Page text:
Their light, bouncy and effervescent brand of music led The Jackson Five to be branded as a bubblegum pop band. However, they were far more talented than the label would suggest. The brothers were musically gifted too, as they played instruments and danced with choreographed steps. Such songs as “I’ll Be There” and “Never Can Say Goodbye” displayed the group’s musical maturity, a step away from their usual upbeat hits.

Only a year after their debut, The Jackson Five fast became one of the popular acts. Their talent and youth were the things the audience really needed — and The Jackson Five were like a breath of fresh air. The boys’ fame had spread across the country, and this prompted franchising opportunities for Motown, which made The Jackson Five its main focus. The label licensed many Jackson 5-related products such as logos, stickers, posters, coloring books, and so much more. An animated feature The Jackson 5ive (1971) had been broadcast every Saturday morning. A couple of television specials also starred the boys, Goin’ Back To Indiana and The Jackson 5 Show.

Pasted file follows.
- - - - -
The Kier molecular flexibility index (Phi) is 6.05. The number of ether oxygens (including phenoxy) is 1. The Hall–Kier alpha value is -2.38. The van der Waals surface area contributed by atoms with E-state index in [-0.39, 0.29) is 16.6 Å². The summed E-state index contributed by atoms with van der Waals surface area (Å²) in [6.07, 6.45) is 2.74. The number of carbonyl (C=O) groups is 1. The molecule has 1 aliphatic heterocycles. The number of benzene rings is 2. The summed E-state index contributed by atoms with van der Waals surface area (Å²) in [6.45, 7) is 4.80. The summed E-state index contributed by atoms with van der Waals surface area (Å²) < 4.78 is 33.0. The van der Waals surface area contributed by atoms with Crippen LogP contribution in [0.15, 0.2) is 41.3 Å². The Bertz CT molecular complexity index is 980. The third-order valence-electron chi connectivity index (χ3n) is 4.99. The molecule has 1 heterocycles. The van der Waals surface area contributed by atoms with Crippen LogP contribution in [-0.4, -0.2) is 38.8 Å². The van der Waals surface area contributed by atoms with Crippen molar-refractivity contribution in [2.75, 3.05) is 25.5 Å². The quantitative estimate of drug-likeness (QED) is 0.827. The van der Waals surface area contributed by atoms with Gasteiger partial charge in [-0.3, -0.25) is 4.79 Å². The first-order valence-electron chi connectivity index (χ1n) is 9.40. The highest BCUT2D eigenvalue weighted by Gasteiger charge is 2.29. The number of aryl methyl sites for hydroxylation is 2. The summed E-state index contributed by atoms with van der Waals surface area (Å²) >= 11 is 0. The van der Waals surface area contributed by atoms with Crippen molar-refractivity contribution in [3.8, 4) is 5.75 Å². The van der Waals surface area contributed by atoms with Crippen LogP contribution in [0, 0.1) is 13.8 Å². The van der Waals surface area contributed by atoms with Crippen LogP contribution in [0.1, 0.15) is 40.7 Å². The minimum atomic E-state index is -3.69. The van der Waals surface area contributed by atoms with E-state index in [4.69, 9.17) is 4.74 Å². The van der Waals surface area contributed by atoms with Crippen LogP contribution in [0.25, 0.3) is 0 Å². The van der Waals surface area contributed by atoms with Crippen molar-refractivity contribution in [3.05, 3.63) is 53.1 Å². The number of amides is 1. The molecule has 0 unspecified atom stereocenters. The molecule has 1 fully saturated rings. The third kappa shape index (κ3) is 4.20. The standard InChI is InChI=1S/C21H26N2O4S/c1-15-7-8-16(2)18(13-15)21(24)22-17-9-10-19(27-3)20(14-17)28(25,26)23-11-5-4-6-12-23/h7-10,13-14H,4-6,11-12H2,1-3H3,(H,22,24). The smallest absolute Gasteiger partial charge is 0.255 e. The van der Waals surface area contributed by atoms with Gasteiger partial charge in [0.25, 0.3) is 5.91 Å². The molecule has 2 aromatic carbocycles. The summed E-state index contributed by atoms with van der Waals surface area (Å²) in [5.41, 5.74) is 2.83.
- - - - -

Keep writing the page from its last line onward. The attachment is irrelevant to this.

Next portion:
During the peak of the Jackson Five’s popularity, Motown bigwigs began to groom Jermaine and Michael for solo careers, while simultaneously keeping them within The Jackson 5 lineup. Michael was the first to go with his own solo career by releasing his first album Got To Be There (1972) which spawned two top 10 hit singles “Rockin’ Robin” and the title track. He followed this with Ben (1972) which became also successful through its hit title song. Jermaine, meanwhile, emerged with his first solo effort Jermaine which spawned a Top 10 pop hit “Daddy’s Home.” Unlike Michael though, Jermaine struggled with his follow-up releases.

Moving away from Motown: from The Jackson 5 to The Jacksons

Eventually, the Jackson Five’s star was beginning to dim, and their subsequent singles began to place on the lower rungs of the pop charts although they still charted high on the R&B territory. Overexposure was the main culprit of the band’s falldown; another was that Motown’s restrictions strained the boys. The label wouldn’t allow them to write their own songs or play their own instruments on records.

Finally, the Jackson Five left Motown for good and signed with CBS/Epic Records. However, Motown legally retained The Jackson 5 name, forcing the boys to rename themselves as the Jacksons.